Picture: REUTERS/SIPHIWE SIBEKO
Picture: REUTERS/SIPHIWE SIBEKO

The issue of rising food prices has been at the core of policy discourse for some time, particularly, over the past year when the country experienced a perfect storm of a severe drought, and a volatile and depreciating rand. SA became a net importer of staple grains — such as maize and wheat; we imported almost a third of our annual maize consumption and half of our wheat. The high level of staple grain imports exposed the market to the exchange rate shocks, which reinforced the impact of rising food prices.

As food security is an issue of national interest, all citizens are naturally inclined to understand the fundamental drivers of the significant price increases we have witnessed so far. But in our desire to understand the subject matter, it remains important to appreciate the complexity of food markets, particularly as they relate to price discovery and tariff formulation.

In that spirit, we want to address the fundamental flaws of Neva Makgetla’s argument contained in a recent column (Poor foot the bill for food trade protection, May 9). Makgetla accuses government, farmers, farmer and trader organisations, and private companies of being complicit in authoring and sustaining food price increases through price collusion and the setting of exorbitant import tariffs.

This is, of course, a serious allegation, and if it were in fact the case, or if Makgetla had evidence of large grain traders having considerable influence on prices, surely the Competition Commission would have noticed and launched an investigation. Since that has not happened, Makgetla’s assertions are unsubstantiated.

With regards to tariffs, it is important to note that this is a matter of global significance and SA is not the only country that has used tariffs to ensure sustainability of domestic production.

There is a clear lack of appreciation of the tariff formulation process itself. The government does not wake up and decide to implement a particular tariff level. There is an intensive, evidence-based, and transparent public consultation process conducted by the International Trade and Administration Commission (Itac), which ensures that all views of the role players in the food value chain are captured in the tariff decision.

The process can take months, or even years, to complete, and all decisions are carefully crafted to ensure a balanced outcome of consumer and producer welfare. Moreover, decisions related to trade instruments, such as tariffs, are subject to compliance with World Trade Organisation (WTO) rules, and anyone who is familiar with the process will know that Itac does not just give favourable decisions to commercial farmers. There have been many reviews in the past in which tariff applications have either led to lower-than-requested tariffs or even rejected outright.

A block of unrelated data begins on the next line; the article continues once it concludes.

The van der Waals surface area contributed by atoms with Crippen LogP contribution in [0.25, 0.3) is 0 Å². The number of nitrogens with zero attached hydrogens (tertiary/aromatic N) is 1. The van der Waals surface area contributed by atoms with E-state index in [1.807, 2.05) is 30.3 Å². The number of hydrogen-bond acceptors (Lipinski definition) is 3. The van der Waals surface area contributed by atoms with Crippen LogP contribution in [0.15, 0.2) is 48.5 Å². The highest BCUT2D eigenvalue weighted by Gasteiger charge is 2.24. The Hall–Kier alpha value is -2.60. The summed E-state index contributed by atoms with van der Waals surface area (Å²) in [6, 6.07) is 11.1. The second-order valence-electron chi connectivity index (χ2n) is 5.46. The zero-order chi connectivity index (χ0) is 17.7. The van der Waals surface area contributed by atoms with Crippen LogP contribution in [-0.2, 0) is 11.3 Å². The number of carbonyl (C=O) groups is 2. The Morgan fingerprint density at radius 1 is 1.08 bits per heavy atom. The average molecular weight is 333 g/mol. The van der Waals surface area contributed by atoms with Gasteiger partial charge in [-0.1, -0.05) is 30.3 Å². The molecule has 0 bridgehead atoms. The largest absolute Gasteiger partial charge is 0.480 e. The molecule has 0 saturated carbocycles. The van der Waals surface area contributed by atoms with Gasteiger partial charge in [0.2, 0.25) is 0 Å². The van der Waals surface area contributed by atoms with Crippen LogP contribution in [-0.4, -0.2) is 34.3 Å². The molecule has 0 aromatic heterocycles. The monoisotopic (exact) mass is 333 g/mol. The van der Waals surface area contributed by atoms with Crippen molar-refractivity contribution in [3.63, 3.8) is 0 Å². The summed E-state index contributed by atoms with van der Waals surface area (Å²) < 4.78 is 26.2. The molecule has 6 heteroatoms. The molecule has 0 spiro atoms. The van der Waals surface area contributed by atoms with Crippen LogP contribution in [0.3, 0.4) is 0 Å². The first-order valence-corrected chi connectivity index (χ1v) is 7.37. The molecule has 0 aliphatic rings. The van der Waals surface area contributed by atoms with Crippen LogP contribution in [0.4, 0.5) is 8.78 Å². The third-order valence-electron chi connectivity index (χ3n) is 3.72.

For Makgetla to suggest that these tariffs are put in place to favour farmers at the expense of the poor is not only a blatant disregard of the enormous and complex work done by Itac, is an attack on the integrity of state institutions that are playing a vital function in our society.

Makgetla furthers her theory by questioning the integrity of agricultural markets in price discovery, and indirectly alleging that the South African Grain Information Service (Sagis) is selectively concealing domestic price information with the sole intent of covering up the grain price increases.

If Makgetla had checked the Sagis website, Grain SA, and the primary source, the JSE, she would have known that this statement is incorrect. Makgetla also makes an inaccurate statement when she says tariffs are sustaining trading companies. Tariffs add no value to their businesses, as these tariffs (taxes) are collected by the government, and not by traders.

To suggest that SA should give up its right to protect its own productive capacity and food self-sufficiency is absurd. Without tariffs, the wheat, chicken and sugar industries would collapse, not because we cannot competitively produce, but because there is so much distortion in the global market — everyone else is protecting their own and there is no reason why SA shouldn’t too.

Given the nature of global agriculture and food markets, the conversation about tariffs should not consider food prices in isolation, but rather, should take into account the number of jobs and productive capacity lost if we do not have a balanced tariff decision.

• Kapuya is a trade economist and Wandile Sihlobo is an agricultural economist

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